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[hip-uh-drohm] /ˈhɪp əˌdroʊm/
an arena or structure for equestrian and other spectacles.
(in ancient Greece and Rome) an oval track for horse races and chariot races.
Origin of hippodrome
1540-50; < Latin hippodromos < Greek hippódromos, equivalent to hippo- hippo- + drómos -drome
Related forms
[hip-uh-drom-ik] /ˌhɪp əˈdrɒm ɪk/ (Show IPA),
adjective Unabridged
Based on the Random House Dictionary, © Random House, Inc. 2018.
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Examples from the Web for hippodrome
Historical Examples
  • "I thought we were all going somewhere—to the hippodrome, Peter," Biddy said.

    The Tragic Muse

    Henry James
  • May I pause for a few moments, and say something about the hippodrome?

  • He was to perform at the London hippodrome, before going to the States.

    The Bill-Toppers Andre Castaigne
  • His installation of “Bridging the Abyss” at the hippodrome had taken him the whole day.

    The Bill-Toppers Andre Castaigne
  • After a triumphant season at the hippodrome, he had left for America.

    The Bill-Toppers Andre Castaigne
  • He, after his engagement at the hippodrome, went off to America; Lily traveled on her part.

    The Bill-Toppers Andre Castaigne
  • His daily success at the hippodrome did not divert him from the end he had in view.

    The Bill-Toppers Andre Castaigne
  • That dishes the waterspouts at the hippodrome, the avalanches, everything!

    The Bill-Toppers Andre Castaigne
  • "I went to the hippodrome with another boy," wept Alexander.

    A Coin of Edward VII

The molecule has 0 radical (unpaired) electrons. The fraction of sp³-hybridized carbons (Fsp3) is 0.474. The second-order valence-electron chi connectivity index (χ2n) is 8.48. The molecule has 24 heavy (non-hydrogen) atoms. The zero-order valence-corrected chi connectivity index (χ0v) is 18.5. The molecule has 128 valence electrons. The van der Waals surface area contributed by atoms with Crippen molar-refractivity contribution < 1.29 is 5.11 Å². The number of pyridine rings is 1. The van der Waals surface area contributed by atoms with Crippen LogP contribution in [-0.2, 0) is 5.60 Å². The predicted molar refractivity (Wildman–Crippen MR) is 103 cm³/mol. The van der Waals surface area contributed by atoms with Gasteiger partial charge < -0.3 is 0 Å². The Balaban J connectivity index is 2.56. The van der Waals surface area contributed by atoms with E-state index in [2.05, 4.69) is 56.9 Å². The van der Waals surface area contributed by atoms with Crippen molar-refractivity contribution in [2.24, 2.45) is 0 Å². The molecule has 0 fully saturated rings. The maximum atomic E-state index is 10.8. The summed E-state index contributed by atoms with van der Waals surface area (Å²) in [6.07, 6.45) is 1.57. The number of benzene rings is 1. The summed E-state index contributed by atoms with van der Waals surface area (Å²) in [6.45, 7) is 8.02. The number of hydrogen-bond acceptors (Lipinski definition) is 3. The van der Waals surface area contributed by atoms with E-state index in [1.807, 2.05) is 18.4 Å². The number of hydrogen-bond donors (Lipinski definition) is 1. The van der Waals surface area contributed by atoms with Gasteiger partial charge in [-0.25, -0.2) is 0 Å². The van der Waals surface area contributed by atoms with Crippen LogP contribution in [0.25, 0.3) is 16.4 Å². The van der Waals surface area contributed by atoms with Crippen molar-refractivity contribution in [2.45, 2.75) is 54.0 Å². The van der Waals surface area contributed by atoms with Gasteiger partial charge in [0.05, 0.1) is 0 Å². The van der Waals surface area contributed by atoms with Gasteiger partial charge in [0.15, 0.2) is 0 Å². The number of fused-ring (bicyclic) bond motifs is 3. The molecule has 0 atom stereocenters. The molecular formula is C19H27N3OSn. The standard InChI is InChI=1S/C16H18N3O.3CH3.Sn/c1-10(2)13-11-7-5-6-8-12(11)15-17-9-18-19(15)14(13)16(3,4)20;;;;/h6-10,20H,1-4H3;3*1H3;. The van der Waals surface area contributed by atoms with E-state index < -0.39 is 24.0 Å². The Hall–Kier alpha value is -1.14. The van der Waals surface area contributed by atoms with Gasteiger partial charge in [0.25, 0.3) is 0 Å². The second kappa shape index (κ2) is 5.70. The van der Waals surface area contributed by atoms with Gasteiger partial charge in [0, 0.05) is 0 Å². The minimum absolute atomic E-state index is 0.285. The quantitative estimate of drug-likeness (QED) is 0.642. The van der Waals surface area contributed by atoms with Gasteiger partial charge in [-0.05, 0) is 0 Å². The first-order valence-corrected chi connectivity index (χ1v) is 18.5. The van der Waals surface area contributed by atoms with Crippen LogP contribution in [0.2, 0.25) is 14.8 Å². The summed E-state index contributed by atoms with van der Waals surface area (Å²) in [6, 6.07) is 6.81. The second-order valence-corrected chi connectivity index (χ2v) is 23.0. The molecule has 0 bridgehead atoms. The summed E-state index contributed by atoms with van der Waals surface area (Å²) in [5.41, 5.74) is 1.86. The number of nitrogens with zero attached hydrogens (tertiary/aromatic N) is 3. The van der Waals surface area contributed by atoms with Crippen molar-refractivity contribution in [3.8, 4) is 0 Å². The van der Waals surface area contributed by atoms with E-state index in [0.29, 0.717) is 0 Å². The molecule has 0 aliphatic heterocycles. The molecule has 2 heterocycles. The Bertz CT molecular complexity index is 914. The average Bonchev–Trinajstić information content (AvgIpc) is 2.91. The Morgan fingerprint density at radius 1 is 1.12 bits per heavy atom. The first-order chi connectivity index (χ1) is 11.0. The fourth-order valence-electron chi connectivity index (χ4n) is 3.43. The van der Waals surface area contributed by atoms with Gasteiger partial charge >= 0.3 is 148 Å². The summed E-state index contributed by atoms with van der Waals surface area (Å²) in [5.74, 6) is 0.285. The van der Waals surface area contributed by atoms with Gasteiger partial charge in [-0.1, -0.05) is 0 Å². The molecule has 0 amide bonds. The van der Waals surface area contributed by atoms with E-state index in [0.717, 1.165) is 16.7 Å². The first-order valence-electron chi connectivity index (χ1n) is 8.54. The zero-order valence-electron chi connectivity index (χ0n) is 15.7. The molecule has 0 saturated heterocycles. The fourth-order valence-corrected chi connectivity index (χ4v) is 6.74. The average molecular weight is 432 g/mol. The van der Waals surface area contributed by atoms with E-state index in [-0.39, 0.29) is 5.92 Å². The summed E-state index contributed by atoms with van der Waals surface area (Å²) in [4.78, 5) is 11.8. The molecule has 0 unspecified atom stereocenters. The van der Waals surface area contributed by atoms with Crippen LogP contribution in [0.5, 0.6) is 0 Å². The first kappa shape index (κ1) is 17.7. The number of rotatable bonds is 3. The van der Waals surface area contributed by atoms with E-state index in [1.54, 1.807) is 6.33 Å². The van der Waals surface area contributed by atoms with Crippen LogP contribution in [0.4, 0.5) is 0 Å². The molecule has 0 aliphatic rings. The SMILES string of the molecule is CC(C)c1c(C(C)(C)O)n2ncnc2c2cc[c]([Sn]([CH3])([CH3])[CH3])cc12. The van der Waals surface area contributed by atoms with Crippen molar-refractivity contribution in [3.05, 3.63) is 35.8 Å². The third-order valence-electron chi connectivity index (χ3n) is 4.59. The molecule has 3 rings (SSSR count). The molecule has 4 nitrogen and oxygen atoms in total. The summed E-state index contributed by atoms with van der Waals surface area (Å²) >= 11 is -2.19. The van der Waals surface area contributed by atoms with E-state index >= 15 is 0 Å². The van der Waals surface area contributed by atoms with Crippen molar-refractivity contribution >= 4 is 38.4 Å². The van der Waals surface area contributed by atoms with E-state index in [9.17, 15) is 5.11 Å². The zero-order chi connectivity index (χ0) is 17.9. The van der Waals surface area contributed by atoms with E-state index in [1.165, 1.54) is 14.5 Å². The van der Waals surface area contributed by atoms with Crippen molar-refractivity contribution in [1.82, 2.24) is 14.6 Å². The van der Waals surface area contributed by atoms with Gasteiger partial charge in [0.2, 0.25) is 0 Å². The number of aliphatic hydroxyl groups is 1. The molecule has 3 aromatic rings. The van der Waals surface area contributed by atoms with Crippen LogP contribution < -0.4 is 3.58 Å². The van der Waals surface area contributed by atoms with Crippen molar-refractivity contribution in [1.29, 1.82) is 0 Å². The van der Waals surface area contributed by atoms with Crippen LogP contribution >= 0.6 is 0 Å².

Fergus Hume
  • We've got a box at the hippodrome; you must come and bring your aunt.

    Oh! Susannah! Mark Ambient
British Dictionary definitions for hippodrome


a music hall, variety theatre, or circus
(in ancient Greece or Rome) an open-air course for horse and chariot races
Word Origin
C16: from Latin hippodromos, from Greek hippos horse + dromos a race
Collins English Dictionary - Complete & Unabridged 2012 Digital Edition
© William Collins Sons & Co. Ltd. 1979, 1986 © HarperCollins
Publishers 1998, 2000, 2003, 2005, 2006, 2007, 2009, 2012
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Word Origin and History for hippodrome

1580s, from French hippodrome, from Latin hippodromos "race course," from Greek hippodromos "chariot road, race course for chariots," from hippos "horse" (see equine) + dromos "course" (see dromedary). In modern use for "circus performance place," and thus extended to "large theater for stage shows."

Online Etymology Dictionary, © 2010 Douglas Harper
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